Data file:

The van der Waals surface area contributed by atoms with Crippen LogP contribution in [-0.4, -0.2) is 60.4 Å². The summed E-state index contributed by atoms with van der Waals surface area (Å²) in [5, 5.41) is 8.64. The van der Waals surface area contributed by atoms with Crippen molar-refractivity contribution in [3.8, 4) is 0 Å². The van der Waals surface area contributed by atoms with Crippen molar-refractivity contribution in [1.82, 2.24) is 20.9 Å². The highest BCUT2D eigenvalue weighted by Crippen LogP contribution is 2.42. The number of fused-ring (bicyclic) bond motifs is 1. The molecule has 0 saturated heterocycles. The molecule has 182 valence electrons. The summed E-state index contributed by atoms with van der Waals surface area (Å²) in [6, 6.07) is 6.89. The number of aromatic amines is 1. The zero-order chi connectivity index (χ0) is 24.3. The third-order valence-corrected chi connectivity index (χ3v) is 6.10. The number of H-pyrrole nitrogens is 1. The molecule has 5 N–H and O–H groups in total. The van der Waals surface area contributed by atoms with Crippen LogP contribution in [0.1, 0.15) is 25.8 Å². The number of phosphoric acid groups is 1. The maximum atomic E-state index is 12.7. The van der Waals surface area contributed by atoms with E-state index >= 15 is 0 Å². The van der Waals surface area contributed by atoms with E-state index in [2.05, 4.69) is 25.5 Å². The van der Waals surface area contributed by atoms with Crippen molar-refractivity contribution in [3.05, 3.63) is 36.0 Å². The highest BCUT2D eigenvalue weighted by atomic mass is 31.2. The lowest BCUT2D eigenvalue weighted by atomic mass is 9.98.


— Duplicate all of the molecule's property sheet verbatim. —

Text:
The van der Waals surface area contributed by atoms with Crippen LogP contribution in [-0.4, -0.2) is 60.4 Å². The summed E-state index contributed by atoms with van der Waals surface area (Å²) in [5, 5.41) is 8.64. The van der Waals surface area contributed by atoms with Crippen molar-refractivity contribution in [3.8, 4) is 0 Å². The van der Waals surface area contributed by atoms with Crippen molar-refractivity contribution in [1.82, 2.24) is 20.9 Å². The highest BCUT2D eigenvalue weighted by Crippen LogP contribution is 2.42. The number of fused-ring (bicyclic) bond motifs is 1. The molecule has 0 saturated heterocycles. The molecule has 182 valence electrons. The summed E-state index contributed by atoms with van der Waals surface area (Å²) in [6, 6.07) is 6.89. The number of aromatic amines is 1. The zero-order chi connectivity index (χ0) is 24.3. The third-order valence-corrected chi connectivity index (χ3v) is 6.10. The number of H-pyrrole nitrogens is 1. The molecule has 5 N–H and O–H groups in total. The van der Waals surface area contributed by atoms with Crippen LogP contribution in [0.1, 0.15) is 25.8 Å². The number of phosphoric acid groups is 1. The maximum atomic E-state index is 12.7. The van der Waals surface area contributed by atoms with E-state index >= 15 is 0 Å². The van der Waals surface area contributed by atoms with E-state index in [2.05, 4.69) is 25.5 Å². The van der Waals surface area contributed by atoms with Crippen molar-refractivity contribution in [3.05, 3.63) is 36.0 Å². The highest BCUT2D eigenvalue weighted by atomic mass is 31.2. The lowest BCUT2D eigenvalue weighted by atomic mass is 9.98.